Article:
Future entrepreneurs design a way: supporting product innovation with a design thinking approach in a children’s extracurricular sewing programme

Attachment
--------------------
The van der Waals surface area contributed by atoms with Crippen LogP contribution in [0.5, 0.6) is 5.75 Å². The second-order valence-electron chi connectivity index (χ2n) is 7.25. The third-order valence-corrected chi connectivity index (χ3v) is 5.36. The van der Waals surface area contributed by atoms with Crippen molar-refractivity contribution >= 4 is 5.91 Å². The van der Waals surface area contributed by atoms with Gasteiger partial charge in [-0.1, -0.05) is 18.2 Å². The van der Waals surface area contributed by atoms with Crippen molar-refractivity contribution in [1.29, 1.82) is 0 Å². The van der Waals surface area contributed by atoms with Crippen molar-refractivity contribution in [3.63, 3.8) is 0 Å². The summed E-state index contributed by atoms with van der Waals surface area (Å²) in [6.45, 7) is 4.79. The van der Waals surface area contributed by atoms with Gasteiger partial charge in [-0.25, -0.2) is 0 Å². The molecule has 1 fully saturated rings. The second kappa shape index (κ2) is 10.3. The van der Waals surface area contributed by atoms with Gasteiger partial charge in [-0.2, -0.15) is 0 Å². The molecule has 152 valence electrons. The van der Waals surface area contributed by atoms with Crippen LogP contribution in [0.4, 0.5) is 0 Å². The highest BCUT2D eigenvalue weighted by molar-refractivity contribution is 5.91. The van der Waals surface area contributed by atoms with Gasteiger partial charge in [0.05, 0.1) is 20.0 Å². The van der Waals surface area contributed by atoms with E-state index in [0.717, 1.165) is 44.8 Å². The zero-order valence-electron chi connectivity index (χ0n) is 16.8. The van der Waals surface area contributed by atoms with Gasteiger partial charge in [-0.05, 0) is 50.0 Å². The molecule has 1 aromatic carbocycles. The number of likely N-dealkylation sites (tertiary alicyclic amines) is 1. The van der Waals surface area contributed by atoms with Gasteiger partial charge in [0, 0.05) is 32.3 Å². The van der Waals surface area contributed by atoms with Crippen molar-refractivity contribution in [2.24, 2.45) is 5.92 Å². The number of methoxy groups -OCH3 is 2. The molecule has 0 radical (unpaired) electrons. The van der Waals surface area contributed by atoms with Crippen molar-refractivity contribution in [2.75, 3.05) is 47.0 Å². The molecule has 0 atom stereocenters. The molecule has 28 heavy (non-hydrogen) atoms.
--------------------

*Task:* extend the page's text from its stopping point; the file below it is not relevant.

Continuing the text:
Entrepreneurship as a possible solution to the unemployment in South Africa and can be promoted through entrepreneurship education. The two distinguishing skills of entrepreneurs as opposed to small business managers, who are not necessarily entrepreneurial, have been identified as: creativity and innovation. This paper reports on a study undertaken in response to a real life problem in a children’s extracurricular sewing programme offered for a period of one year to improve children’s technical sewing skills. Parents of the children who participated in the programme voiced a need the following year to have an extracurricular programme that supports their children’s entrepreneurial skills in addition to developing technical sewing skills. An action research process was followed to 1) explore the role of an intervention aimed to support product innovation of the participants and 2) explore the design intent of participants during the intervention. . The qualitative methods implemented were visual analysis of participants’ products resulting from a design process and documents where they had stated their design intent. The intervention aligned Design Thinking principles with the dimensions of creativity and in essence supported participants to design solutions for a particular target market. Findings suggest that Design Thinking principles aligned to the dimensions of creativity can encourage product innovation and enabled participants to experiment freely with product prototypes that have an entrepreneurial design intent.